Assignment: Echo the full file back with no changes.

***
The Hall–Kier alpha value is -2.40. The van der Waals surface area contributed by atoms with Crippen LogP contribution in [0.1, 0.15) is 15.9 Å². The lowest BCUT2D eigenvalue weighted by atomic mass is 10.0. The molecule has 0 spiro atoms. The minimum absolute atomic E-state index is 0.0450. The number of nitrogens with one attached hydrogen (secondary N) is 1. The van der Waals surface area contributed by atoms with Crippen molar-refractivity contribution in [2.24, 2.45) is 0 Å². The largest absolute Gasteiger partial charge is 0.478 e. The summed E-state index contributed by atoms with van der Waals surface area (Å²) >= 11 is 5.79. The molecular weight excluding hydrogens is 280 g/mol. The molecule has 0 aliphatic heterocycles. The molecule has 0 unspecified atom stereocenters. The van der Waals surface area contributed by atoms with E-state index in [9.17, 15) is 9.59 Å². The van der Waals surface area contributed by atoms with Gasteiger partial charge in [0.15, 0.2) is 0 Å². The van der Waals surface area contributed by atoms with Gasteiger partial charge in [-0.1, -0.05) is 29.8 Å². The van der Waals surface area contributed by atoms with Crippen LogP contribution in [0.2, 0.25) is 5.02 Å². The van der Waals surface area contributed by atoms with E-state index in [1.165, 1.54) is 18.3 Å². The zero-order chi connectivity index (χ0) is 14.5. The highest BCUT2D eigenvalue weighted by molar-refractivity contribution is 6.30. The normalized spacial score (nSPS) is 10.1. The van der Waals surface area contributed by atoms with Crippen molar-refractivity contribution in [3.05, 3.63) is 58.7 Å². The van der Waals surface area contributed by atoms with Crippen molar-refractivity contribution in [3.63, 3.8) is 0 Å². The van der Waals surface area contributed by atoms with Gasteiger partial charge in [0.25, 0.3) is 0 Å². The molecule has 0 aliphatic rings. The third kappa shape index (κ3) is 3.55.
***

The Hall–Kier alpha value is -2.40. The van der Waals surface area contributed by atoms with Crippen LogP contribution in [0.1, 0.15) is 15.9 Å². The lowest BCUT2D eigenvalue weighted by atomic mass is 10.0. The molecule has 0 spiro atoms. The minimum absolute atomic E-state index is 0.0450. The number of nitrogens with one attached hydrogen (secondary N) is 1. The van der Waals surface area contributed by atoms with Crippen molar-refractivity contribution in [2.24, 2.45) is 0 Å². The largest absolute Gasteiger partial charge is 0.478 e. The summed E-state index contributed by atoms with van der Waals surface area (Å²) >= 11 is 5.79. The molecular weight excluding hydrogens is 280 g/mol. The molecule has 0 aliphatic heterocycles. The molecule has 0 unspecified atom stereocenters. The van der Waals surface area contributed by atoms with E-state index in [9.17, 15) is 9.59 Å². The van der Waals surface area contributed by atoms with Gasteiger partial charge in [0.15, 0.2) is 0 Å². The van der Waals surface area contributed by atoms with Gasteiger partial charge in [-0.1, -0.05) is 29.8 Å². The van der Waals surface area contributed by atoms with Crippen LogP contribution in [0.2, 0.25) is 5.02 Å². The van der Waals surface area contributed by atoms with E-state index in [1.165, 1.54) is 18.3 Å². The zero-order chi connectivity index (χ0) is 14.5. The highest BCUT2D eigenvalue weighted by molar-refractivity contribution is 6.30. The normalized spacial score (nSPS) is 10.1. The van der Waals surface area contributed by atoms with Crippen molar-refractivity contribution in [3.05, 3.63) is 58.7 Å². The van der Waals surface area contributed by atoms with Crippen molar-refractivity contribution in [3.63, 3.8) is 0 Å². The van der Waals surface area contributed by atoms with Gasteiger partial charge in [0.25, 0.3) is 0 Å². The molecule has 0 aliphatic rings. The third kappa shape index (κ3) is 3.55.